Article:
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Golden Week in Lijiang

Lijiang Travel Blog

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Tiger Leaping Gorge

I was up very early to get to the airport for my 8am flight to Lijiang...

It seemed odd heading to the airport as I’d not actually been there before having arrived in China by train.

I was really excited about the trip as Smurf was flying over to spend the week with me.  He actually arrived in Lijiang the day before I did, so was waiting at the airport when I arrived.

Lijiang is a town and UNESCO heritage site in the Yunnan province in South West China and not too far from the Tibetan border.  We stayed at a great hotel just outside the centre of the town, but decided to spend our first afternoon chilling out before we got stuck in to the sightseeing.

Tiger Leaping Gorge

We had a lovely dinner that evening... It was such a treat to have red wine with the meal, although I managed to ruin things slightly by making a bad menu choice! I ordered deer tenderloin – thought it would be interesting to try!  Interesting it definitely was, but also inedible!!

The next day we took a tour to Tiger Leaping Gorge.  It took 2 hours to get there and the journey took us through some really pretty villages and scenery.  The gorge is not far from the first bend of the Yangtze River so the scenery is spectacular.  We had to cross into Tibet briefly at one point, Shangri-La to be precise, for some reason to do with the roads.

At Tiger Leaping Gorge
.. I was quite excited by this actually as at least I can now say I’ve been there!

The gorge was beautiful but very busy with tourists as it was Golden Week.  The set-up was also way too touristy for my liking – I wasn’t expecting it to be like that so was a little disappointed. From what I had read in my guide book, I was looking forward to a fairly rigorous hike, but what I found was a man-made pathway cut out of the side of the gorge.  Sadly, I have slowly come to realise that overt-tourism is pretty common for China and also for an area with the UNESCO badge.  Travelling anywhere in China during national holidays and the summer is a nightmare for crowds, so should be avoided if possible.

Whilst we were walking along, we passed guards at various points who stood on the outer edge of the pathway shouting through mega-phones at the masses of passing tourists.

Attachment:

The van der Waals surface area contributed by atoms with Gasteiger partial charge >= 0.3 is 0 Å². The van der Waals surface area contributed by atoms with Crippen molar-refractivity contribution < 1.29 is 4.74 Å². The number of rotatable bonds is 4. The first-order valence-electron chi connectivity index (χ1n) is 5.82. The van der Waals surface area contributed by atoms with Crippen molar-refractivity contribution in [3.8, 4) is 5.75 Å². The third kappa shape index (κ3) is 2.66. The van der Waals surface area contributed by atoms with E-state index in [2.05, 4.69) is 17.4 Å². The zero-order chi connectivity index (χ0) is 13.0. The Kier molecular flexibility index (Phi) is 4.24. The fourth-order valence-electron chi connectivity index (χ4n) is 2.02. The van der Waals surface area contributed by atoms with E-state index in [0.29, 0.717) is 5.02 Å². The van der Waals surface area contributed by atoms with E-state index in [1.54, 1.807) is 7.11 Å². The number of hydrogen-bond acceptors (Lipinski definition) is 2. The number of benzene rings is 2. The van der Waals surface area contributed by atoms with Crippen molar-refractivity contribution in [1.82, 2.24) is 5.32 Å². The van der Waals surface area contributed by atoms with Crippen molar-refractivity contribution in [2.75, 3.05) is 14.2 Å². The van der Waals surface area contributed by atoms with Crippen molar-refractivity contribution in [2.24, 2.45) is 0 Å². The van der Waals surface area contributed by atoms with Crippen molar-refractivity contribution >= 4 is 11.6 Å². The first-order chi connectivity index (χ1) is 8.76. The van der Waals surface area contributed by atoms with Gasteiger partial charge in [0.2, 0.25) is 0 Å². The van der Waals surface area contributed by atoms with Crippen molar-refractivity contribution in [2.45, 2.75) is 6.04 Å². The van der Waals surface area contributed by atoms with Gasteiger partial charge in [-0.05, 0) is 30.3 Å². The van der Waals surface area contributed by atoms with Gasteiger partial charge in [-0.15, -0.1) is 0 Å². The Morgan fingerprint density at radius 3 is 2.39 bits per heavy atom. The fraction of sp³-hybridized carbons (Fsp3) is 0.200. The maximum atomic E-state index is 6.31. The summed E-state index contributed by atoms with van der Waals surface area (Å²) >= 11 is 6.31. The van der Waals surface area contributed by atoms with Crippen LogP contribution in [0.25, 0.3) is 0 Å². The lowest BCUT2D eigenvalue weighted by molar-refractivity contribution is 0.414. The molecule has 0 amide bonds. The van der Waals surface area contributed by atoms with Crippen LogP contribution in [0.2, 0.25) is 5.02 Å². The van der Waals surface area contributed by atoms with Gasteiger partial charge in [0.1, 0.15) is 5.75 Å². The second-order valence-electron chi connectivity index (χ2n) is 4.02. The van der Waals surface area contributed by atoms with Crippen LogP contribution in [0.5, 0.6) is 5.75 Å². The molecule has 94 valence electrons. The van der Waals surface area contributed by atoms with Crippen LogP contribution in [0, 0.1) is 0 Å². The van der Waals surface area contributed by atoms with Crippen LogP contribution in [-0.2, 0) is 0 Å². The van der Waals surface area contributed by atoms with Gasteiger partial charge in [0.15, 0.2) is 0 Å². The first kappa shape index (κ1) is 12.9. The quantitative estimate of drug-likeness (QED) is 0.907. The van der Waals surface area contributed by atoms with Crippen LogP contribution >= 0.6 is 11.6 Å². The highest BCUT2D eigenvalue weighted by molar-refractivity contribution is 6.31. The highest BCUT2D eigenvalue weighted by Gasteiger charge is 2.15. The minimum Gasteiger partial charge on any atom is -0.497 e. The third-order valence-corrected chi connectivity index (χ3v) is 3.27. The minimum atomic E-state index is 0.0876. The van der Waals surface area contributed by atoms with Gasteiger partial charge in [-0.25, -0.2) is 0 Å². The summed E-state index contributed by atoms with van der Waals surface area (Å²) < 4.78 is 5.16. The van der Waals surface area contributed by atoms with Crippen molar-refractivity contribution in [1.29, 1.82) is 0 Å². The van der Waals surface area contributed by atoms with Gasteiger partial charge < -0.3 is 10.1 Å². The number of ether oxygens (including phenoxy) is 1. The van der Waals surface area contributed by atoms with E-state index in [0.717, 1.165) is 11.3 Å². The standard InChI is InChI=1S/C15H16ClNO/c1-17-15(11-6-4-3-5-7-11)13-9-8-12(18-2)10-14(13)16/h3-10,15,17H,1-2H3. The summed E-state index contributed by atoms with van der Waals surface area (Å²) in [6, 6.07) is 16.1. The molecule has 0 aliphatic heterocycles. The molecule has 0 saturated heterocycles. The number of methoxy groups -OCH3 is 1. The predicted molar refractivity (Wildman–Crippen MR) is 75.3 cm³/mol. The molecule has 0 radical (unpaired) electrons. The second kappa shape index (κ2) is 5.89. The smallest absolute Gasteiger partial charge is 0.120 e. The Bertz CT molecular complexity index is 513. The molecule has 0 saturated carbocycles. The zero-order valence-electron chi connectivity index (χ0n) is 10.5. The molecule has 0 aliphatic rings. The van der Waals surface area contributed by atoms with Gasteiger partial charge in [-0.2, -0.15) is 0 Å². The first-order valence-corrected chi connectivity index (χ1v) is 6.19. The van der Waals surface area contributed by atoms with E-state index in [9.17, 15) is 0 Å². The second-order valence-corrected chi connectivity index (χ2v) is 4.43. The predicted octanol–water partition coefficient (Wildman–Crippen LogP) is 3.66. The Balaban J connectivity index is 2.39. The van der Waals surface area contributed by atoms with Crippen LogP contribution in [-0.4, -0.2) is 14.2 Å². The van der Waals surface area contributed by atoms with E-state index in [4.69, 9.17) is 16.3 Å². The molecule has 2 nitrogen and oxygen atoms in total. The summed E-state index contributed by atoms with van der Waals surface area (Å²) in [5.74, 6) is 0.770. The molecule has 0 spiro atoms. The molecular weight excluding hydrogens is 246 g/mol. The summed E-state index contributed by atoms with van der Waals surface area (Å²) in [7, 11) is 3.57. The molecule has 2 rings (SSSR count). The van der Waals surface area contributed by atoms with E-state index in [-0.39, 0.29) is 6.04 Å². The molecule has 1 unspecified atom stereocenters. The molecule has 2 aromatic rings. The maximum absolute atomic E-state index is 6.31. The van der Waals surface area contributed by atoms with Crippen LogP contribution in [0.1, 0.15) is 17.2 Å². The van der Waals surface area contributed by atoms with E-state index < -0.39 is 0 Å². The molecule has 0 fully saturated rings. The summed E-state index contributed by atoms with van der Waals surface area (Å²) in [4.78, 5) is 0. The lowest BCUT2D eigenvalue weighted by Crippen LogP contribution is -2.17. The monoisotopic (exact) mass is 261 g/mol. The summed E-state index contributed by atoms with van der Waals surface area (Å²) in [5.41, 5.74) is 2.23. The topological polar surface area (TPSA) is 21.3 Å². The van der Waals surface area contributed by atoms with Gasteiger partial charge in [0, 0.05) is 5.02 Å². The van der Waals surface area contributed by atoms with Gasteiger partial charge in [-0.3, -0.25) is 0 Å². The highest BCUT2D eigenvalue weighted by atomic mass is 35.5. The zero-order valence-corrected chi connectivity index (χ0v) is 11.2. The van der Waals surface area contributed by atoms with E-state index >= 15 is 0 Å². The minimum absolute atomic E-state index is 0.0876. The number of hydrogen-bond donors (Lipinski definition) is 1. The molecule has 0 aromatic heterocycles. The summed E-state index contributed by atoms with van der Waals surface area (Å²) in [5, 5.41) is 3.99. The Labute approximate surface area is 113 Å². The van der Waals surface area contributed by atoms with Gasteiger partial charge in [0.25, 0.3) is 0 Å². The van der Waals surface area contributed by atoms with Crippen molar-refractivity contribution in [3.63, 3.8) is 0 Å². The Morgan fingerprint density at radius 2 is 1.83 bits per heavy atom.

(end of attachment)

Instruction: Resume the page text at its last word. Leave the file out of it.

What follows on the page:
A small waterfall
  One of these guards approached our tour guide, Clark, and asked him if I would record a message on the mega-phone in English so that he could play it to any Western tourists.  I was obviously flattered to be ‘chosen’ for this great honour, and so in my best BBC voice, recorded the message...’Beware of falling rocks; please walk close to the rock wall’.  Apparently, despite this area appearing overtly touristy, this was quite a dangerous pathway as huge rocks would occasionally fall, taking out a few tourists on their way into the gorge.  It was therefore advisable to stick as close to the rock wall as possible to avoid this fate.

As we passed this same guard on our way back, he played my message back to us with a delighted look on his face.  It’s quite funny to think all future Western tourist will get to hear little moi as they walk up and down the gorge – infamy at last!!

After we’d finished being whisked up and down the gorge by our over-eager tour guide, Clark, he recommended a place for lunch.

Going through the rock tunnel
  The restaurant was lovely, with a great view of the river.  There was no menu...you chose what you wanted to eat from the produce laid out in the kitchen.  The food was very good and the experience definitely novel, but I couldn’t help but get annoyed at the inevitable rip off.  I stupidly expected Clark to advise us on suitable prices, but everyone makes their extra back-hander when it comes to tourism.  Having lived here for a bit, I am also well aware there are different prices for Chinese and Louwei’s (foreigners), so not sure why it frustrated me as much as it did.

Anyhow, we then drove the 2 hours back to the hotel and got to see the same great countryside a second time.  It was just a shame we didn’t have more time to stop off along the way and walk around a bit, but I guess this is the problem when you go on an organised tour.

Tiger Leaping Gorge

The following day we decided to visit Black Dragon Pool Park and Lijiang Old Town....

Again, we were escorted by Clark, who I was a little wary of after he annoyed me yesterday....